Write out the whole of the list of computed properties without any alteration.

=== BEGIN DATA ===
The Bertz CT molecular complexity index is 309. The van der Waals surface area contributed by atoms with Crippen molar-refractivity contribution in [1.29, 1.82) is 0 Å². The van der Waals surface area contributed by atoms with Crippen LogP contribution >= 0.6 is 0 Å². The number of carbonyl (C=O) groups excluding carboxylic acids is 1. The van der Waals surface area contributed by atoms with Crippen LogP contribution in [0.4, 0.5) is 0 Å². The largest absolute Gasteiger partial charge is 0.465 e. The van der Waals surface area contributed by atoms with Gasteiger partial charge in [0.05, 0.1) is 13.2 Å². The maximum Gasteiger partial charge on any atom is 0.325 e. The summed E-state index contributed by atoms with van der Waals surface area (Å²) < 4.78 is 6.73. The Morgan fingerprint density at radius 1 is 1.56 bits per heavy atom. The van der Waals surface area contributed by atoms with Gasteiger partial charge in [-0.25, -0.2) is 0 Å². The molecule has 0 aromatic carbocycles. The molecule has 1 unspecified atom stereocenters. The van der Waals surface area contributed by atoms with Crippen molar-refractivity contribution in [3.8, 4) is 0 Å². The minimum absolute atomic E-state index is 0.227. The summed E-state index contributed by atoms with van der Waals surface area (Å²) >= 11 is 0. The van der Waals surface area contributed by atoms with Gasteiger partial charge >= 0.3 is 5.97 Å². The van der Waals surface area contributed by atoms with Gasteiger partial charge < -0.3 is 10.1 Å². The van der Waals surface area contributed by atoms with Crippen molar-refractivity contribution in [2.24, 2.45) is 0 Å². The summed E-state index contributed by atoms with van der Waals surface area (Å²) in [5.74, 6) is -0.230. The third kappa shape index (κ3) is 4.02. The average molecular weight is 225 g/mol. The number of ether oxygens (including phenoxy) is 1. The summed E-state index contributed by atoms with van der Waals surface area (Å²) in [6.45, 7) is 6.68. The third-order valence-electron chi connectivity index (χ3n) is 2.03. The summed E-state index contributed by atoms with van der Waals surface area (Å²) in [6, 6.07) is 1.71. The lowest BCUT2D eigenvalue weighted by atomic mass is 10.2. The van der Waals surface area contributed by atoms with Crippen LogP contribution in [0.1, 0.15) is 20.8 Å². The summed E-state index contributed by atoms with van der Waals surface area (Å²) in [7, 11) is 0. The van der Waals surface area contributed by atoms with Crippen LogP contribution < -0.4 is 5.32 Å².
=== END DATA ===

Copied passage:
The Bertz CT molecular complexity index is 309. The van der Waals surface area contributed by atoms with Crippen molar-refractivity contribution in [1.29, 1.82) is 0 Å². The van der Waals surface area contributed by atoms with Crippen LogP contribution >= 0.6 is 0 Å². The number of carbonyl (C=O) groups excluding carboxylic acids is 1. The van der Waals surface area contributed by atoms with Crippen LogP contribution in [0.4, 0.5) is 0 Å². The largest absolute Gasteiger partial charge is 0.465 e. The van der Waals surface area contributed by atoms with Gasteiger partial charge in [0.05, 0.1) is 13.2 Å². The maximum Gasteiger partial charge on any atom is 0.325 e. The summed E-state index contributed by atoms with van der Waals surface area (Å²) < 4.78 is 6.73. The Morgan fingerprint density at radius 1 is 1.56 bits per heavy atom. The van der Waals surface area contributed by atoms with Gasteiger partial charge in [-0.25, -0.2) is 0 Å². The molecule has 0 aromatic carbocycles. The molecule has 1 unspecified atom stereocenters. The van der Waals surface area contributed by atoms with Crippen molar-refractivity contribution in [3.8, 4) is 0 Å². The minimum absolute atomic E-state index is 0.227. The summed E-state index contributed by atoms with van der Waals surface area (Å²) >= 11 is 0. The van der Waals surface area contributed by atoms with Gasteiger partial charge >= 0.3 is 5.97 Å². The van der Waals surface area contributed by atoms with Gasteiger partial charge < -0.3 is 10.1 Å². The van der Waals surface area contributed by atoms with Crippen molar-refractivity contribution in [2.24, 2.45) is 0 Å². The summed E-state index contributed by atoms with van der Waals surface area (Å²) in [5.74, 6) is -0.230. The third kappa shape index (κ3) is 4.02. The average molecular weight is 225 g/mol. The number of ether oxygens (including phenoxy) is 1. The summed E-state index contributed by atoms with van der Waals surface area (Å²) in [6.45, 7) is 6.68. The third-order valence-electron chi connectivity index (χ3n) is 2.03. The summed E-state index contributed by atoms with van der Waals surface area (Å²) in [6, 6.07) is 1.71. The lowest BCUT2D eigenvalue weighted by atomic mass is 10.2. The van der Waals surface area contributed by atoms with Crippen LogP contribution in [0.1, 0.15) is 20.8 Å². The summed E-state index contributed by atoms with van der Waals surface area (Å²) in [7, 11) is 0. The van der Waals surface area contributed by atoms with Crippen LogP contribution < -0.4 is 5.32 Å².